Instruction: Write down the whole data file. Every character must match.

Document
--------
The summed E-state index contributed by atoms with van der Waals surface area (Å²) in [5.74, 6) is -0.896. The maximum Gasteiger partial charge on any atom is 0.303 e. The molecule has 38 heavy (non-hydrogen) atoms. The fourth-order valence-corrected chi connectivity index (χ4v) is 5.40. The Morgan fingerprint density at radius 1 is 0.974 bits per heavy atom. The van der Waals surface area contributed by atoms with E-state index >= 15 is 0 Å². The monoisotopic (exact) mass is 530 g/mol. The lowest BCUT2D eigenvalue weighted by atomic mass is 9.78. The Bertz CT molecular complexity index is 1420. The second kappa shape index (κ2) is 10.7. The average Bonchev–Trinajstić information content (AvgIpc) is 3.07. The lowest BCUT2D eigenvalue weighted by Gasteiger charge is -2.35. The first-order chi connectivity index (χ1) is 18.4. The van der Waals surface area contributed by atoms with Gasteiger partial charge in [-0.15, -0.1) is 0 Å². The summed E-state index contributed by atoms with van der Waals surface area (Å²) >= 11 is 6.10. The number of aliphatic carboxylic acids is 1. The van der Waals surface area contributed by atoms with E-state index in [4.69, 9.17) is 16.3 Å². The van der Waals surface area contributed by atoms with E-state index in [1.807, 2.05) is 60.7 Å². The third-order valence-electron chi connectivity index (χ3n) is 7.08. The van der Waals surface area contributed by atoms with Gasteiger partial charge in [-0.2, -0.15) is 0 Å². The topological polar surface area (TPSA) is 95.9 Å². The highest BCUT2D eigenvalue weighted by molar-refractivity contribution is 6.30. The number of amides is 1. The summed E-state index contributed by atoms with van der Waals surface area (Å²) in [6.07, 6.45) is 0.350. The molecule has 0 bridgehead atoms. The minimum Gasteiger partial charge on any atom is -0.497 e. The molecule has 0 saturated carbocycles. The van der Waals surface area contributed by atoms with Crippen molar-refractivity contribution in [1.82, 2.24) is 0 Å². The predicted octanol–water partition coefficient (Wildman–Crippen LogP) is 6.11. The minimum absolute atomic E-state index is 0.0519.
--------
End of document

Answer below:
The summed E-state index contributed by atoms with van der Waals surface area (Å²) in [5.74, 6) is -0.896. The maximum Gasteiger partial charge on any atom is 0.303 e. The molecule has 38 heavy (non-hydrogen) atoms. The fourth-order valence-corrected chi connectivity index (χ4v) is 5.40. The Morgan fingerprint density at radius 1 is 0.974 bits per heavy atom. The van der Waals surface area contributed by atoms with E-state index >= 15 is 0 Å². The monoisotopic (exact) mass is 530 g/mol. The lowest BCUT2D eigenvalue weighted by atomic mass is 9.78. The Bertz CT molecular complexity index is 1420. The second kappa shape index (κ2) is 10.7. The average Bonchev–Trinajstić information content (AvgIpc) is 3.07. The lowest BCUT2D eigenvalue weighted by Gasteiger charge is -2.35. The first-order chi connectivity index (χ1) is 18.4. The van der Waals surface area contributed by atoms with Gasteiger partial charge in [-0.15, -0.1) is 0 Å². The summed E-state index contributed by atoms with van der Waals surface area (Å²) >= 11 is 6.10. The number of aliphatic carboxylic acids is 1. The van der Waals surface area contributed by atoms with E-state index in [4.69, 9.17) is 16.3 Å². The van der Waals surface area contributed by atoms with E-state index in [1.807, 2.05) is 60.7 Å². The third-order valence-electron chi connectivity index (χ3n) is 7.08. The van der Waals surface area contributed by atoms with Gasteiger partial charge in [-0.2, -0.15) is 0 Å². The topological polar surface area (TPSA) is 95.9 Å². The highest BCUT2D eigenvalue weighted by molar-refractivity contribution is 6.30. The number of amides is 1. The summed E-state index contributed by atoms with van der Waals surface area (Å²) in [6.07, 6.45) is 0.350. The molecule has 0 bridgehead atoms. The minimum Gasteiger partial charge on any atom is -0.497 e. The molecule has 0 saturated carbocycles. The van der Waals surface area contributed by atoms with Crippen molar-refractivity contribution in [1.82, 2.24) is 0 Å². The predicted octanol–water partition coefficient (Wildman–Crippen LogP) is 6.11. The minimum absolute atomic E-state index is 0.0519.